Fyfe Ireland, it is understood, acted for the former Wavetower Ltd in the takeover. The type of work they did in connection with a PLC acquisition would normally cost in excess of £50,000.

It seemed daft to allow further reputational damage, and to give more ammunition to critics, by disputing the final part of a bill, especially where, in a dispute about legal fees, there are methods of having the bill independently assessed by the Auditor of Court to determine what truly should be paid.

That case settled at an early stage.

Rumoured or Possible Court Actions That Have Not Been Raised

Alastair Johnston

Mr Whyte, in his Scotland on Sunday interview in October with Tom English, stated that Mr Johnston, the former Chairman, had demanded payment of expenses in connection with his work for Rangers.

Mr Whyte made it clear in the interview that he viewed this as inappropriate. He was not for paying, and seemed almost to be urging Mr Johnston to take action.

As far as has been made public, no such action has been raised. There is no information as to whether or not the expenses were paid.

As with Levy & McRae and Mr Bain, Mr Johnston seems to have become persona non grata for his involvement before, and particularly for his Committee’s opposition to the takeover.

However, I would suspect that, for all Mr Whyte’s desire for positive PR (as undoubtedly defending such an action would have brought him amongst many of the club’s supporters), the rules regarding expenses for directors conducting club business would be so clear cut that there might not even have been the fig leaf of a defence to hide behind. A defender cannot tell their lawyer “I have no defence, but just say I do, and drag the case out”. More accurately, if the client says that, the lawyer has to say “No” unless there are areas where legitimate enquiries can be undertaken to establish the position.

As I speculate above though, there remains the possibility of Messrs Whyte and Johnston facing each other across a crowded courtroom in the Bain case.

John McClelland

When this former Chairman resigned in October, there was a brief flurry of speculation that he too was going to law.

That quickly died down and it was never clear, in any event, what the cause of action might have been.

It is possible that his resignation, at the same time as that of Rangers legend John Greig, was an attempt to distance themselves from legal responsibilities of Directors (as noted in Part 4 to follow).

If they were being kept out of the loop by Mr Whyte, as they alleged, then why stay and risk criminal penalties for alleged failures they could do nothing about?

To follow –Part 2 – Craig Whyte’s Personal and non-Rangers litigation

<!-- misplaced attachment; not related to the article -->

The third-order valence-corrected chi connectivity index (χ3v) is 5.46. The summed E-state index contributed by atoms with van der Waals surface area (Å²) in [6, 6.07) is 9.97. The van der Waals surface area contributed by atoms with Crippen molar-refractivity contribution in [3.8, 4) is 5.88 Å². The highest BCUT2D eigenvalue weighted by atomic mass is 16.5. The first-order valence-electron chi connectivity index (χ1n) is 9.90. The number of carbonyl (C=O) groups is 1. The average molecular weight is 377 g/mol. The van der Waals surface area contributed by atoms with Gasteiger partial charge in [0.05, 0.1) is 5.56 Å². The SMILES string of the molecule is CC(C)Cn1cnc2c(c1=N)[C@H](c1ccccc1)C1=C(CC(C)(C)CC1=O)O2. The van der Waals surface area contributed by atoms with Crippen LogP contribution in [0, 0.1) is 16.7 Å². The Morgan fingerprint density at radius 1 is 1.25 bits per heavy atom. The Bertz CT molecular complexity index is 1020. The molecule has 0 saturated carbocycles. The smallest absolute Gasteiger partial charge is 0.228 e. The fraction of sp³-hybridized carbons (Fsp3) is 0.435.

Part 3 – The Tax Cases

Part 4 – Companies House and the PLUS Exchange

Part 5 – The Rest – SFA/SPL (and anything else I have forgotten)


Filed under Bain v Rangers, Craig Whyte's Companies, Football, McIntyre v Rangers, Rangers, Rangers v CRE8 Publishing

13 responses to “Does Rangers‘ Craig Whyte Spend More Time With Lawyers Than With His Manager? January Update – Part 1 – Rangers’ Court Actions

  1. rab

    Excellent summary as usual paul, maybe wee craigy has realised that he knows hee haw about running a football club and has decided to fill his time up in more comfortable surroundings.

    Looking forward to the next two parts of your trilogy, and then the next two parts. ( whats the word for a five parter ). 😀

  2. John You're Immortal

    I think you should stick yourself in for a wee consultancy fee too Paul. Between yourself and RTC, your blogs must be an invaluable source of free information to the MBB.

  3. salah al din


    Great summary, thanks again.

    I take it you deliberately avoided mention of the roofing and divorce and divorce cases which have been in court recently?

  4. Bartin Main

    What about the BBC?

    • Dirtymac

      I wonder if they settled out of court. Could they both agree that the reputation damage to the orcs could be monetized at say, a value of no less than 50% of the club’s worth?

      Mibbes 52p?

  5. duggie73

    Anyone for a wee baseless rumour?
    Don’t expect Bain to settle, positioning himself in direct opposition to Whyte keeps him in the running for a directorship of a NewRangers set up outside Whyte’s control.
    What has he been doing since he lost his job anyway?

  6. Dirtymac

    *presumably within*

  7. RonnieD

    What did we all do for laughs before Whyte’s saga became Grist for the virtual mill?

  8. Terrific work again, Paul.
    At times it’s very hard to keep up to speed with the sheer volume of comment on the excellent RTC blog. It’s even harder to sift through the various sub-plots, claims and counter-claims to find the essential information and put it in its true perspective.
    This mini-series of posts promises to be a most welcome reminder of the relevant material in its correct context.
    Thanks for that and more power to your elbow.